How Competitive Are U.S. Capital Markets And U.S. Public Companies? Issues Of Importance And Reform For All Corporate Counsel

Tuesday, May 1, 2007 - 01:00

The Committee of Corporate General Counsel of the ABA Business Law Section presented a program on March 16 that included a panel ("ABA Panel") entitled "New Commissions, New Recommendations: U.S. Capital Markets and Corporate Reforms." The panel discussed three reports containing recommendations to improve the competitiveness of U.S. capital markets and the institutions that use them. These reports are (1) Report and Recommendations of the Commission on the Regulation of U.S. Capital Markets in the 21st Century established by the U.S. Chamber of Commerce ("Chamber Report"), (2) Interim Report of the Committee on Capital Markets Regulation ("CCMR Report") and (3) Sustaining New York's and the U.S.' Global Financial Services Leadership ("Bloomberg/Schumer Report").

The Editor interviews Christine Edwards, the moderator of the ABA panel, who is a Partner of Winston & Strawn LLP, and one of fourteen Commissioners of the Chamber Capital Markets Commission ("Commission"). Chris played a key role in the Commission's Financial Services Working Group where she served as facilitator. Chris is a member of the ABA Committee and, before joining Winston and Strawn, had extensive experience as corporate counsel at increasing levels of responsibility, including most recently as Executive Vice President and General Counsel of Bank One.

The views of the interviewee do not necessarily represent the views of the Commission.

Editor: Why is it that three reports appeared about the same time?

Edwards: All three reports reflect the growing consciousness that, although the U.S. historically has had the premier capital markets with seemingly unlimited access to capital, it now must face up to the fact that there is a finite pool of capital in the U.S. and that the U.S. financial services industry faces serious competition from other countries. Borrowing heavily from us, other countries have built their capital markets and established court systems and regulatory environments to support them. Research reflected in the three reports confirms that there are now vibrant capital markets throughout the world and that this country is experiencing a decline in its market share. Consequently, in order to preserve the competitive position of our capital markets, we must take steps to make sure that our infrastructure remains the best and that we continue to have needed talent, technology and access to capital.

At the same time, there is a strong perception outside the country that you enter the U.S. capital markets at your peril. Part of that has to do with the regulatory and litigation environments. In addition, there is discomfort from a cost standpoint about the rigor with which we approach disclosure, transparency and reporting.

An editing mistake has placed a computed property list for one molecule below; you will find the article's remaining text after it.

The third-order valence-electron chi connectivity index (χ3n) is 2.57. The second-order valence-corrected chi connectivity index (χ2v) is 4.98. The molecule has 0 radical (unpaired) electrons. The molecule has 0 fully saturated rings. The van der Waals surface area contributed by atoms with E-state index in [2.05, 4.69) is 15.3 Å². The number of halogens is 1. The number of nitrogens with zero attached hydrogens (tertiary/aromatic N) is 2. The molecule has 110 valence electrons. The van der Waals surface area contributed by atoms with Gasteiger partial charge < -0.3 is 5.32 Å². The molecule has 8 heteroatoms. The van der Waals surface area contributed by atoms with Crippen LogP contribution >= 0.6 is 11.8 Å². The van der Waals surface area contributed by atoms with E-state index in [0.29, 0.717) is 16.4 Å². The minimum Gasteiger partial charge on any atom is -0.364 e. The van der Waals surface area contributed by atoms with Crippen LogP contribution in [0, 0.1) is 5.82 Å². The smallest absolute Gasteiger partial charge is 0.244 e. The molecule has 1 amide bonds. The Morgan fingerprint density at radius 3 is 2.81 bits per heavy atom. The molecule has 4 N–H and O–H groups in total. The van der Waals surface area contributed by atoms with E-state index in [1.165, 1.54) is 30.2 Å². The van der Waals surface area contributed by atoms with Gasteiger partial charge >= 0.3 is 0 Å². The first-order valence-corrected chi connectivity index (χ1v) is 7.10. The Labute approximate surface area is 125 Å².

In the Chamber Report, we said that we are proud of the disclosure, transparency and reporting requirements that contribute to the integrity of our capital markets system - but that the details of those requirements need economic review to assure that the benefits outweigh the costs.

Editor: Tell us about the Chamber Report's recommendation that public companies discontinue providing quarterly earnings guidance?

Edwards: Short-term thinking by business can undermine our economy's potential for future growth. One of the principal recommendations we made is that public companies consider refraining from giving quarterly earnings guidance, and, if they feel they must give guidance, do so only once a year and provide ranges. The Commission was concerned that the widespread practice of providing quarterly earnings guidance and then meeting the forecast to the penny results in sacrificing long term benefits to meet short term goals. A 2004 study by the National Bureau of Economic Research found that more than 78% of the executives surveyed would reduce discretionary spending in areas such as research and development, advertising or maintenance to maintain a smooth pattern of earnings. If it meant missing the current quarter's earnings consensus, 55% of corporate managers would forgo a transaction that was good for a company in the long run.

The exact numbers given in quarterly earnings guidance are not appropriate when you think about the judgments that must be made to produce credible financial statements. It is not a matter of adding a bunch of numbers. Public company financial reports are a series of assessments, ranges, judgments, valuations and so forth that are subject to differing views.